Thursday, July 14, 2005

Some Questions for Australian Muslim Leaders

We have a number of peak Muslim bodies operating in Australia. Each state and territory has an umbrella body consisting of various local mosque management societies and other bodies. At federal level, these state and territory councils come together to form a national Australian Federation of Islamic Councils (AFIC).

In the wake of the London bombing and increasing backlash against Muslim Australians, the focus is now on Muslim organisational leaders and imams of mosques. Muslim Australians are looking to their leaders for direction and for adequate response to the many questions thrown at Muslim communities from hostile and/or frightened elements in the broader community.

Recently, some fringe elements have attempted to hijack Australian Muslim discourse. The results have been disastrous. Some months back, a young salafist imam in Sydney suggested that women who dress a certain way are eligible for rape. He later fine-tuned his remarks by effectively saying that he felt such treatment should be reserved for Muslim women.

And now, a salafist imam from Melbourne has sparked outrage by defending Usama bin Ladin and doubting bin Ladin’s involvement in September 11.

But is it merely fringe imams who put their feet in it? What about the Muslim mainstream? And who are the Muslim mainstream in any case?

Does Sheik Hilali, the man appointed by AFIC to act as mufti of Australia, represent mainstream Muslim opinion? Is it possible for an imam with an interpreter at his side at all times to represent largely English-speaking Muslim communities?

Sheik Hilali is no stranger to controversy. He is still haunted by his comments made 20 years ago concerning Jewish Australians. At the time, his expulsion from Australia seemed imminent. It was only with the intervention of the then acting Prime Minister Paul Keating that Hilali was allowed to stay.

To secure Hilali’s immigration status, AFIC created a new position of mufti. Yet no one on the AFIC executive at the time had any idea what the new mufti’s role would be. Was he to act as Senior Counsel, giving legal advice on curly issues of Islamic law? Was he to act as official community spokesman? Was he to be the official representative of all Australian Muslims?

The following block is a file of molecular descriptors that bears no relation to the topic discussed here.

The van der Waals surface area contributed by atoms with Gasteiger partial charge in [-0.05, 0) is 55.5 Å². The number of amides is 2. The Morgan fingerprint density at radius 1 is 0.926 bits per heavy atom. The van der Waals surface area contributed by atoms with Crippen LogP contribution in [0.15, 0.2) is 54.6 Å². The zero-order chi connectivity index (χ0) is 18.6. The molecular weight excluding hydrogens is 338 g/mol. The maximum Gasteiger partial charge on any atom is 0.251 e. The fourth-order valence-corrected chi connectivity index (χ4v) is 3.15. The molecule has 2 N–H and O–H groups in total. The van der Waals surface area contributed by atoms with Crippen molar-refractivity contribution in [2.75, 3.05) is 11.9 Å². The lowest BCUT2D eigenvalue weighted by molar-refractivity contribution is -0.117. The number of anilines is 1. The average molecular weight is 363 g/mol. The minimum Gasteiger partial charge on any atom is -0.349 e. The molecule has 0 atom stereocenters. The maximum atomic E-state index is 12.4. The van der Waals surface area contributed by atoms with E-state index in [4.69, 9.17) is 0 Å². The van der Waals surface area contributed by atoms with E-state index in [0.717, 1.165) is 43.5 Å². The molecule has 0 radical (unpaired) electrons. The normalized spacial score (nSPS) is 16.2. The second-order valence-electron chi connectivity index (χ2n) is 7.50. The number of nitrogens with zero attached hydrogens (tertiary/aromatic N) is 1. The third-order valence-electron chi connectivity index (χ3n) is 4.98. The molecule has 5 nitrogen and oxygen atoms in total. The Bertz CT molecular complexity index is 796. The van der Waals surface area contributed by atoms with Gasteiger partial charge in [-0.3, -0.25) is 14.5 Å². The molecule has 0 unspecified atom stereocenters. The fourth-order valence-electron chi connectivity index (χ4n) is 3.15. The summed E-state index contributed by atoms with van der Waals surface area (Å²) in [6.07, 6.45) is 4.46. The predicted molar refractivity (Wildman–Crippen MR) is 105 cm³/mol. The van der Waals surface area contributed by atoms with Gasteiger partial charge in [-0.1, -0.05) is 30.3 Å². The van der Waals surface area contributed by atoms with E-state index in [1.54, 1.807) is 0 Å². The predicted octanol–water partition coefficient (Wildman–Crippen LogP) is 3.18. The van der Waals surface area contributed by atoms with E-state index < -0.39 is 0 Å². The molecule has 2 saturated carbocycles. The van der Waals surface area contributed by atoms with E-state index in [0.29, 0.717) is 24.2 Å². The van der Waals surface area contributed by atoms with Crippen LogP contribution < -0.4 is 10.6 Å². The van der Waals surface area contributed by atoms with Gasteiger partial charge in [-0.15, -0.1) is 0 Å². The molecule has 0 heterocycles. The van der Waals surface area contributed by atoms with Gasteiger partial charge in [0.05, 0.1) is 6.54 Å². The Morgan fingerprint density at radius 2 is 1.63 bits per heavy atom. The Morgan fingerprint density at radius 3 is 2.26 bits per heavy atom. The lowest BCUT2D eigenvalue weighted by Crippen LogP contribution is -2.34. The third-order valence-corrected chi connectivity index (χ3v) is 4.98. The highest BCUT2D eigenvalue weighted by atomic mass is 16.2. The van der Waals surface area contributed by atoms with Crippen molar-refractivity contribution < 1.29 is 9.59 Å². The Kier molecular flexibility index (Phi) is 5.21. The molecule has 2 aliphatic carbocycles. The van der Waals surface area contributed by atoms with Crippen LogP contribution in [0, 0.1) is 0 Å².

Muslim Australians were never consulted in any formal or structured way about the decision to make Hilali mufti. But then, AFIC rarely bothers to consult Muslims on anything. Instead, its decision making processes are similar to those of certain dictatorial regimes of Muslim countries.

Indeed, AFIC has not even made any serious effort to understand the communities it claims to represent. AFIC has never conducted any survey or study of the composition, needs and sentiments of Muslim Australians.

And so Muslim Australians are represented by an irrelevant national body and a non-English speaking mufti. And Anglicans thought things were bad in the Sydney diocese.

Increasingly Muslim Australians are finding their leadership ill-equipped to handle delicate issues. For instance, the attempts by some leaders and imams to link the London bombings to Iraq have made Muslim Australians sound like something out of the Green Left Weekly.

And now all Australians (Muslims and otherwise) are openly asking certain questions. What will Muslim leaders and imams say if Australia is targeted? What message will Hilali and the chairmans of the 3 NSW Islamic councils give to re-assure Australians that they should continue to tolerate Muslim presence? What steps will Muslim leaders take to moderate Australian Muslim discourse?

And most important of all. Given that most Australian Muslims are never consulted by their leaders on key issues (including the appointment of a mufti), to what extent to organisations like AFIC and individuals like Hilali and Omran really represent the views and aspirations of mainstream Muslim Australians?

(The author is a Sydney industrial lawyer who has represented various Muslim peak bodies and school in industrial matters.)

© Irfan Yusuf 2005

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1 comment:

Anonymous said...

It is imperative that we prescribe the medicine; all this article is suggesting is the well diagnosed episode/illness that many (us)Moslems are aware of.